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In pursuit of opportunity: alternative education pathways for dropped-out students in Worcester, MA

Description

The intention of this research is to bring us to Worcester, Massachusetts, New England's second largest city, to critically investigate the punitive patterns that exist in the "second chance" opportunity

The intention of this research is to bring us to Worcester, Massachusetts, New England's second largest city, to critically investigate the punitive patterns that exist in the "second chance" opportunity structure experienced by young people who have been dropped-out of schools. The conceptual framework I've constructed pulls from developed theories on the relationship between structural processes, institutional practices and lived experiences of marginalization. There is a need to understand how the process of school leaving, the label of "dropout," and the pursuit of second-chance opportunity are connected and exercise forms of punishment that have clear messages about the worth of these young men's aspirations and the value in fostering support for their opportunities. This critical ethnography introduces the narratives of four young men, marginalized by race and class, whose pursuits of alternative education pathways in Worcester, MA lead them towards constructing an inclusive opportunity on one's own terms. My assertion here is that the social issue is not exclusively about "dropouts," but about the relationships our schools, neighborhoods and society at large have on creating the enabling conditions of opportunity for our most marginalized students.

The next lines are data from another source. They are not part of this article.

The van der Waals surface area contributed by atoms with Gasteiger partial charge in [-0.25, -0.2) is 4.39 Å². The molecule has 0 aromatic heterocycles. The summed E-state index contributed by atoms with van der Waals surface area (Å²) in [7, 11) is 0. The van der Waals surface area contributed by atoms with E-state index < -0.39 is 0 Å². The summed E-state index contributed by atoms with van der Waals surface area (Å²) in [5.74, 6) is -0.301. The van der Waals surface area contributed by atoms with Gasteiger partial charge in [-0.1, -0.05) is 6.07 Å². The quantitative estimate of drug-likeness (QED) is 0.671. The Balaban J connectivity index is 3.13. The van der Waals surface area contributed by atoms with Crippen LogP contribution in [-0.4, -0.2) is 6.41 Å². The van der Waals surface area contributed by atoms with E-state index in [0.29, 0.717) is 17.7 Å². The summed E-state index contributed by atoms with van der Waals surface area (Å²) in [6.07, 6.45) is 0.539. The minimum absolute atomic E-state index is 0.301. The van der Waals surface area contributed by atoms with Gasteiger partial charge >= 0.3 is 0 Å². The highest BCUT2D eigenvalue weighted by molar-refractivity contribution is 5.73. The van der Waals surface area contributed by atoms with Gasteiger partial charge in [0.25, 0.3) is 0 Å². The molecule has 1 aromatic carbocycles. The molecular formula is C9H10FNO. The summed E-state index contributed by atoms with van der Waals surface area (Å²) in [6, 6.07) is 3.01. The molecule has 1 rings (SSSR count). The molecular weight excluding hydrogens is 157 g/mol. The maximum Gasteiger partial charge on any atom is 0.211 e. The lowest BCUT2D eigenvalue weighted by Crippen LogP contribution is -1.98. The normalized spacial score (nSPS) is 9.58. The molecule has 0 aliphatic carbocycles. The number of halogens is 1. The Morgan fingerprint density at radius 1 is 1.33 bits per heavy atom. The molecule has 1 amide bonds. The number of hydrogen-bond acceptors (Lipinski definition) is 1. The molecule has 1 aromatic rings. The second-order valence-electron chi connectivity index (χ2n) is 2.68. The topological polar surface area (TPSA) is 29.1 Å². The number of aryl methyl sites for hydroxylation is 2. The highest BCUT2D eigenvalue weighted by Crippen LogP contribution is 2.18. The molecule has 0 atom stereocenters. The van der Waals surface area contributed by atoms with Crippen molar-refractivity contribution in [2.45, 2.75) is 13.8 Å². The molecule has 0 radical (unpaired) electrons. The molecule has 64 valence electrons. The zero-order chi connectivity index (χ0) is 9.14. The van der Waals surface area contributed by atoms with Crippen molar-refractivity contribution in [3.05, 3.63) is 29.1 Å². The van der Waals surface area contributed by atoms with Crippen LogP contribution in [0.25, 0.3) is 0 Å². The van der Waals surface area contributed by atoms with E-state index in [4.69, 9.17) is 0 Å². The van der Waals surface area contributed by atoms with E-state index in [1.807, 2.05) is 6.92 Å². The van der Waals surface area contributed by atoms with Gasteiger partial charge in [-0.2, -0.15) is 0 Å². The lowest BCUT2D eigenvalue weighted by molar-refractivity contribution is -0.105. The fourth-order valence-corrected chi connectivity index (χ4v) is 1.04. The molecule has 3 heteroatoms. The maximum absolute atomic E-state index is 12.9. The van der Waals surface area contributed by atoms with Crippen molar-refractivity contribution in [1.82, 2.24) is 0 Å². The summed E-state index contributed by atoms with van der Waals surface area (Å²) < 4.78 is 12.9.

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Created

Date Created
  • 2014

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Stayed in school or dropped out: negotiation of organizational structure and supports

Description

ABSTRACT High numbers of dropouts can be found throughout the country, but research has shown the problem to be most prevalent in minority communities. Although the majority of dropouts were

ABSTRACT High numbers of dropouts can be found throughout the country, but research has shown the problem to be most prevalent in minority communities. Although the majority of dropouts were Anglo, the highest event dropout rates were found among American Indians, Hispanics and African Americans. This descriptive study investigated how students negotiate school structure, social supports, and cultural identity to gain an insider or "emic" perspective on youth decision-making regarding whether to drop out or remain in school. Research was conducted in a suburban school district with a high school population of over 10,000 students in grades 9 through 12. Student selection was based on criteria developed through an analysis of district data of students that had dropped out of school over a three-year period from the 2006-2007 to 2008-2009 school years. In-depth semi-structured interviews were conducted with seven participants of high school age. These participants were placed in one of three sample groups that fit the dropout profile. These groups were (1) students currently attending high school, (2) students who dropped out prior to completing graduation requirements, and (3) students who had graduated. The findings in this study will benefit the educational community as it relates to K-12 education and students leaving school (dropping out). Educators and administrators will be able to evaluate the findings of the study to review current practices and policies within their organization. The data will also give administrators the opportunity to develop and implement programs that can assist students in staying in school.

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Created

Date Created
  • 2012